2002 Prius - got Orange Triangle - drove home - next steps?

Discussion in 'Generation 1 Prius Discussion' started by Alex MM, Jun 23, 2016.

  1. Alex MM

    Alex MM Junior Member

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    I have a 2002 Prius, under 52k-miles, trouble free - until now.
    The Orange Triangle came on.
    I drove home. (Santa Cruz, California)
    Noticed the 12V battery was low (11.8V) so I disconnected it, charged it for a few hours, reconnected it.
    Started the Prius in my garage.
    After about 5 minutes the Orange Triangle came back on.
    Disconnected the 12V again.

    Obviously I need more information. All I have is a DVM.
    I'm willing to buy mini-VCI if I knew which one to get. I have an WinXP laptop and Android phone.
    My car mechanical experience is limited to simple maintenance (oils, filters, belts, batteries, etc.)

    I'm guessing cells in my hybrid battery have hit the failure threshold.
    This hybrid battery has been gracefully degrading for for some time - my in-town mileage has dropped from 52 new to 46 about six years ago, and in the last two years it dropped to 42.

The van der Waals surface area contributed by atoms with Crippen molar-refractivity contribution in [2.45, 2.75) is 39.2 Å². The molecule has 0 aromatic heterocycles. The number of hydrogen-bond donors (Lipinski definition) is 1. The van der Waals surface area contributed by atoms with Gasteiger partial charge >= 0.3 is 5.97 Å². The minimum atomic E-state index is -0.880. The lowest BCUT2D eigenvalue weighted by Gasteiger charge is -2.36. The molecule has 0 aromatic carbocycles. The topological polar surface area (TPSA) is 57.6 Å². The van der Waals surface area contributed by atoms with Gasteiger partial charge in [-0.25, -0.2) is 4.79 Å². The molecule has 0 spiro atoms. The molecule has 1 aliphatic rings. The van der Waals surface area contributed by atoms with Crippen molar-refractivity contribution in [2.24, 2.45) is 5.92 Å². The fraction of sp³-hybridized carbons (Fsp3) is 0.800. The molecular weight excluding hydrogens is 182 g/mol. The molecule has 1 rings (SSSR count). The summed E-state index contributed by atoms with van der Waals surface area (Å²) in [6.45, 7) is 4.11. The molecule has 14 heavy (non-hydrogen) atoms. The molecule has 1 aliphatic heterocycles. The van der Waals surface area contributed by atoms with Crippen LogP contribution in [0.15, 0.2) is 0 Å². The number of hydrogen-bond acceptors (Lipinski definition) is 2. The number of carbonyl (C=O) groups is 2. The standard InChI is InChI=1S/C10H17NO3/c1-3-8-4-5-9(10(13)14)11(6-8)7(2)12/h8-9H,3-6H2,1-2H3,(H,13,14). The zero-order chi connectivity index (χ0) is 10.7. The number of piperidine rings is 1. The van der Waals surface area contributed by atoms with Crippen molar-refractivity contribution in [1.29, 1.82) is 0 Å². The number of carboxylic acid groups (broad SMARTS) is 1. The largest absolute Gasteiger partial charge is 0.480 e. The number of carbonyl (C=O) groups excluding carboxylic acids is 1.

My understanding is that age is a significant factor in the condition of my Gen-1 hybrid battery cells.
    There are craigslist sellers offering "good" Gen-1 batteries, but are they even worth the labor to install them?
    What options are there?
    How can I tell if a battery pack has really been rebuilt with Gen-2 cells?

    Summary of my questions:

    Is it harmful for me to drive my car with the Orange Triangle on?

    Should I ( a novice mechanic ) buy a mini-VCI scanner or should I let an independent shop do the diagnostics?

    Are the under $500 used Gen-I batteries on craigslist likely junk, or might they last two or three years?

    Besides the hybrid battery, are there other expensive parts, e.g. inverter, transaxle, on the Gen-I that intrinsically limit the life of the car? ( n.b. my backup car is a 1990 honda civic with >250k miles )

    Thanks,

    Alex
     
  2. Alex MM

    Alex MM Junior Member